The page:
When I’m having a difficult time focusing in prayer, looking at a saint’s icon helps. The candles help. My beloved prayer rope helps. Keep your prayer closet. I need a prayer temple. Quiet… mostly. Reverent. A temple which engages all five sense in prayer, and worship of God our king.

One thing that I’ve noticed that I cannot do while in an Orthodox Church is, I cannot look at it through protestant eyes and understand the importance of the mystery set before me in the form of vespers or Div. Liturgy as being a mystery and letting it be a mystery.

It’s ok for us not to understand everything that is going on around us in a spiritual setting. Spiritual things are supposed to be mysterious. God is suppose to be mysterious. In my church travels through the years, I’ve noticed that many protestants believe that they have God all figured out. They do not seem to understand that the moment you think you have God figured out should be the moment you realize whatever it is you’ve been studying was not God or else you would not be able to understand Him. How can you understand His uncreatedness? His wonderment? His divinity? And it is HIS divinity not ours.

When walking into an Orthodox Church, one is to have the sense of leaving the world behind them, and walking east. East toward God, His divinity, and worship of this divine, uncreated Being in the most spectacular, colorful, and reverent way humanly possible. I, for one, am grateful it’s unlike anything I’ve ever experienced as a protestant. ‘In for a penny, in for a pound’ is my current motto. I am walking out my Orthodox Church experience one service at a time. One prayer at a time, and doing my best to experience it with child like wonder and not pick it apart through protestant intellect. That’s not to say that the Orthodox mind is a simple mind. Not at all! I’ve met many amazing and intelligent people at my church. What I am saying is that I’m not going to go into this experience thinking I know all the answers. I am a stranger in a strange land. Just as I would not go to France and expect everyone to be an American, nor have I come to this new-to-me church expecting everyone to change for me and sing all my favorite hymns, paint over the icons, and stop lighting candles. If I wanted a protestant experience, I would not be attending an Orthodox church. I came to this particular church to have this particular experience. To learn what they know. To look at God through the philosophical eyes of the writings of ancient fathers. To learn about tradition (a word scorned in many protestant churches), to learn about saints and martyrs. To hear new prayers. To see the bible written on a wall in the form of an icon or mural. To have this ‘thing’ called Christianity show respect for our Creator and not take important ideas such as an eternity in the presence of God so lightly as I have seen some churches, and many Christians do. If being a Christian is suppose to change us, why are so many of us still the same year after year? Why is it becoming a crime to point out the need for repentance, the need to stop sinning, the need to forgive?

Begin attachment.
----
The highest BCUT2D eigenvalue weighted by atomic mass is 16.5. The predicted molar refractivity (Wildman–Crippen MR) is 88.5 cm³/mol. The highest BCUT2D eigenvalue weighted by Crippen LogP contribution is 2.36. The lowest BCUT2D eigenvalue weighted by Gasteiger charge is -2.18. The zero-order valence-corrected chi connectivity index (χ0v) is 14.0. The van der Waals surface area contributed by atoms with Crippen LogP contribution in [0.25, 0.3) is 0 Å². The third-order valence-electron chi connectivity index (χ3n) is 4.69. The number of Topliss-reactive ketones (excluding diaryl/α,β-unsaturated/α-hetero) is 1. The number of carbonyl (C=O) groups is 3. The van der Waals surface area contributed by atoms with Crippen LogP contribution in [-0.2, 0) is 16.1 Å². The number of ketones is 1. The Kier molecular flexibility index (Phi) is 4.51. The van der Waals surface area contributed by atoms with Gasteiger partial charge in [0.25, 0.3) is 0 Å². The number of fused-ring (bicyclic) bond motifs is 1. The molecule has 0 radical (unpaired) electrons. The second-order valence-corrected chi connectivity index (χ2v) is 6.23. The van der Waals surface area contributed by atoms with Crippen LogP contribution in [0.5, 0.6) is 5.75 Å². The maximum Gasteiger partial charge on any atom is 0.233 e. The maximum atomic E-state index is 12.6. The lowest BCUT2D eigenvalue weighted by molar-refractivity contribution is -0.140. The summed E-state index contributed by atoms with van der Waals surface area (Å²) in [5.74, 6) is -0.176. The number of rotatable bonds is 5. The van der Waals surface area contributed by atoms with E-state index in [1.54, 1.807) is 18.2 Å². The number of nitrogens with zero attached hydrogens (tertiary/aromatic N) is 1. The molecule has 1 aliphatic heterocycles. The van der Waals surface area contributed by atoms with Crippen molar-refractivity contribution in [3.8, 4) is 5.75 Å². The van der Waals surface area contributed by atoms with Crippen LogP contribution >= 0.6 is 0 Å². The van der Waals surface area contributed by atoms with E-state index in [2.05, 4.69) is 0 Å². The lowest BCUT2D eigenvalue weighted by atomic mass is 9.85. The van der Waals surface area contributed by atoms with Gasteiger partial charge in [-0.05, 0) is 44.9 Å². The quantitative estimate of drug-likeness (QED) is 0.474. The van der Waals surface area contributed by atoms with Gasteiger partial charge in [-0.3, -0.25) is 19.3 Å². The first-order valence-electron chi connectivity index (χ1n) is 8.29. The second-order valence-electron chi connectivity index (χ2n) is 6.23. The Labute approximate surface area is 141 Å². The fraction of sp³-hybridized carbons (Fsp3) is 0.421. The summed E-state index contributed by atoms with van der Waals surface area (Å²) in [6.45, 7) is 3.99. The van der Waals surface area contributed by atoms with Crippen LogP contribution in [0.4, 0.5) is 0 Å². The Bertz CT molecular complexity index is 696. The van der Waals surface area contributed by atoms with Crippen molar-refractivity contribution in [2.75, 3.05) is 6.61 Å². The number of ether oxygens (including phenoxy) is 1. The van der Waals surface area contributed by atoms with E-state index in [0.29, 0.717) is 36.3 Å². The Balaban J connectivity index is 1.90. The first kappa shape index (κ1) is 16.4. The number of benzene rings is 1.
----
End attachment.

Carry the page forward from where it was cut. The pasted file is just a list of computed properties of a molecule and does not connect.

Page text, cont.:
If you have come to the Orthodox Church because you were looking for something different, then BE different! Participate as much as possible. Learn how to venerate an icon. Light a candle, say a prayer, cross yourself and bow down. Submerge yourself in the wonderment, traditions, and the divine mystery of the Orthodox Church. If you end up thinking that it is not for you, at least you can say that you gave it your best shot. If, however, you’ve been attending an Orthodox Church all the while refusing to fully participate, how can you know whether or not it was where you were supposed to be if you were never able to fully put aside your protestant fears and doubts?

How about the next service at your church whether it’s vespers or Div. Liturgy, you fully participate? How about lighting a candle, venerating an icon, or asking Mary to pray for you before the throne of God? You never know, maybe you’ll find out that this is where you were supposed to be all along but you didn’t know because you were holding back? Christmas is just around the corner. What a great time to get over yourself and enjoy some genuine wonderment.